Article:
This seminar explores the historical origins of modern cosmology and foundational issues of philosophical interest with an emphasis on these new developments.
|Taught Spring Term 2017-2018|
This seminar covers Einstein's work in physics and his philosophical entanglements, with topics selected according to the interests of the seminar participants.
|Taught Fall Term 2015-2016|
|HPS 2626/Phil 2626
Topics in Recent Philosophy of Physics
This seminar covers recent topics in philosophy of physics, drawing on suitable issues in quantum, relativistic and statistical physics, according to the interests of the participants.
|Taught Fall Term 2013-2014|
|HPS 2523 History of Quantum
This seminar traces the emergence in the mid 1920s of the "new quantum theory" from the "old quantum theory" that preceded it.
|Taught Fall Term 2012-2013|
Philosophy of Space
Co-taught with John Earman
This seminar is concentrated on problems of time. Topics are
drawn from the philosophy literature: tensed vs. tenseless
theories of time, presentism vs. eternalism, McTaggart’s argument
for the unreality of time; and from the philosophy of science
literature:. the problem of the direction of time, the relations
amongst the so-called ‘arrows of time’). We try to bring the two
literatures into fruitful interaction.
|Taught Spring term 2008-2009|
|GSSPP08 - Geneva Summer School
in the Philosophy of Physics 2008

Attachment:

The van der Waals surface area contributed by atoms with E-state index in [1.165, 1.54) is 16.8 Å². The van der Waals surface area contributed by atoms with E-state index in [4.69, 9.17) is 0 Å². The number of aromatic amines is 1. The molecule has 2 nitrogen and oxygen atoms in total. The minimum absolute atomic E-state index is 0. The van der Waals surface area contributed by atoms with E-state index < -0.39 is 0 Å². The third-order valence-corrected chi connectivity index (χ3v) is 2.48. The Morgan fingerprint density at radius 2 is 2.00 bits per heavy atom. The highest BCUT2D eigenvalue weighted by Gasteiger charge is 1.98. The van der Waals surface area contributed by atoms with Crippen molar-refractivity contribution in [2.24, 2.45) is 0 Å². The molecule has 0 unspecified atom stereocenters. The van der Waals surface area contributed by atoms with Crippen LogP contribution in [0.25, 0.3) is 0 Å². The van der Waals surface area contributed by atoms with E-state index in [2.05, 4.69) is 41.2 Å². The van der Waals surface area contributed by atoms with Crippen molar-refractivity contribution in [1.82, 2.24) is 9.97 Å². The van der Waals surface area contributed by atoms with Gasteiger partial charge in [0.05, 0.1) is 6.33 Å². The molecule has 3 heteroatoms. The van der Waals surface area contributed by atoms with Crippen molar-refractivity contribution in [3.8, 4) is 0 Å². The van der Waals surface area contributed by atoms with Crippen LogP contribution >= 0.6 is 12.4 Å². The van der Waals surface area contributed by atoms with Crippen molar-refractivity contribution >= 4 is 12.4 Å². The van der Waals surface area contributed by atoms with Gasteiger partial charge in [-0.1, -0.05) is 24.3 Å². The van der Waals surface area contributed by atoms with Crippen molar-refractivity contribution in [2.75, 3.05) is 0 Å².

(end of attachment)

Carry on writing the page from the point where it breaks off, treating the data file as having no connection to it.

This summer school is offered to doctoral students and postdoctoral scholars in philosophy of physics and is based loosely on the topic "What is the Nature of Space and Time?" My lectures cover causation in physics, determinism in classical physics and Einstein's method in his discovery of general relativity.
|HPS 2534 General Relativity
and Gravitation Fall 2007
Co-taught with John Earman
This seminar will survey historical and foundational issues in classical general relativity theory. Depending on seminar interest, we will look at Einstein's discovery of genreal relativity; the causal structure of spacetime; the initial value problem; the "hole argument", and the status of general covariance; and spacetime singularities.In general relativistic cosmology, we may look at the discovery of modern, relativistic cosmology; the "horizon problem" and the genesis of inflationary cosmology; accelerating expansion and "dark energy"; and the multiverse and anthropic selection.
|Taught Fall Term 2007-2008|
|HPS 2626 Recent Topics in
Philosopohy of Physics
This graduate seminar is devoted to reading recent topics in philosophy of physics. The choice of topics was determined by an in-seminar ballot.
|Taught Fall Term 2004-2005.|
|HPS 2509 Einstein 1905
This graduate seminar is devoted to studying the work of Einstein's annus mirabilis, 1905. It was the year in which he published his investigations on the reality of atoms (Doctoral dissertation, Brownian motion); his papers on special relativity and E=mc2; and his light quantum paper.
|Taught Spring term 2003-2004.|
Foundations of Quantum Field Theory
Instructor: Giovanni Valente
|Spring Term, Wednesday March 20, 2013.|
|HPS 2497 Teaching Practicum||Taught annually.|